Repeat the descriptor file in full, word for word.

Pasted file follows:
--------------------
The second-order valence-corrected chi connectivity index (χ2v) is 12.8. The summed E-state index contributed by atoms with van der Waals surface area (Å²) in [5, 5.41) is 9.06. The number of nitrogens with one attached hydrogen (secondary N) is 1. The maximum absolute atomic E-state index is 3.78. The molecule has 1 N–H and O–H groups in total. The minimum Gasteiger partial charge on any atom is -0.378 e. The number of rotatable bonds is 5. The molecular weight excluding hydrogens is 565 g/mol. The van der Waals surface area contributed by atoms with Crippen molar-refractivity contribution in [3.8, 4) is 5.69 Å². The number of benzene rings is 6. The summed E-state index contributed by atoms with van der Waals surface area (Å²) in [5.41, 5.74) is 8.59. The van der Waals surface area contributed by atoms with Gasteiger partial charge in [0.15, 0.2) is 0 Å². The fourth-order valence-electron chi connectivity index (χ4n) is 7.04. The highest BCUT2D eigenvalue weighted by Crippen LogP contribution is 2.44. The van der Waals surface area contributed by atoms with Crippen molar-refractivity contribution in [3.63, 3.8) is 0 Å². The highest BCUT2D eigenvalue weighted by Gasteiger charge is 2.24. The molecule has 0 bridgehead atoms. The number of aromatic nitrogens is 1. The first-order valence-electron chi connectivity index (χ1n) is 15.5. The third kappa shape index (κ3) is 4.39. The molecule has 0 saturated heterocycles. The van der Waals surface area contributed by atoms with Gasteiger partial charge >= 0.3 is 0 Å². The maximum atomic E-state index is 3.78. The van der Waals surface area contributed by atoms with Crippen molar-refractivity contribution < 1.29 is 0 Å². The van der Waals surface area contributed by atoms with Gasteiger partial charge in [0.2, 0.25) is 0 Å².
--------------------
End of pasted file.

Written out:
The second-order valence-corrected chi connectivity index (χ2v) is 12.8. The summed E-state index contributed by atoms with van der Waals surface area (Å²) in [5, 5.41) is 9.06. The number of nitrogens with one attached hydrogen (secondary N) is 1. The maximum absolute atomic E-state index is 3.78. The molecule has 1 N–H and O–H groups in total. The minimum Gasteiger partial charge on any atom is -0.378 e. The number of rotatable bonds is 5. The molecular weight excluding hydrogens is 565 g/mol. The van der Waals surface area contributed by atoms with Crippen molar-refractivity contribution in [3.8, 4) is 5.69 Å². The number of benzene rings is 6. The summed E-state index contributed by atoms with van der Waals surface area (Å²) in [5.41, 5.74) is 8.59. The van der Waals surface area contributed by atoms with Gasteiger partial charge in [0.15, 0.2) is 0 Å². The fourth-order valence-electron chi connectivity index (χ4n) is 7.04. The highest BCUT2D eigenvalue weighted by Crippen LogP contribution is 2.44. The van der Waals surface area contributed by atoms with Crippen molar-refractivity contribution in [3.63, 3.8) is 0 Å². The highest BCUT2D eigenvalue weighted by Gasteiger charge is 2.24. The molecule has 0 bridgehead atoms. The number of aromatic nitrogens is 1. The first-order valence-electron chi connectivity index (χ1n) is 15.5. The third kappa shape index (κ3) is 4.39. The molecule has 0 saturated heterocycles. The van der Waals surface area contributed by atoms with Gasteiger partial charge >= 0.3 is 0 Å². The maximum atomic E-state index is 3.78. The van der Waals surface area contributed by atoms with Crippen molar-refractivity contribution < 1.29 is 0 Å². The van der Waals surface area contributed by atoms with Gasteiger partial charge in [0.2, 0.25) is 0 Å².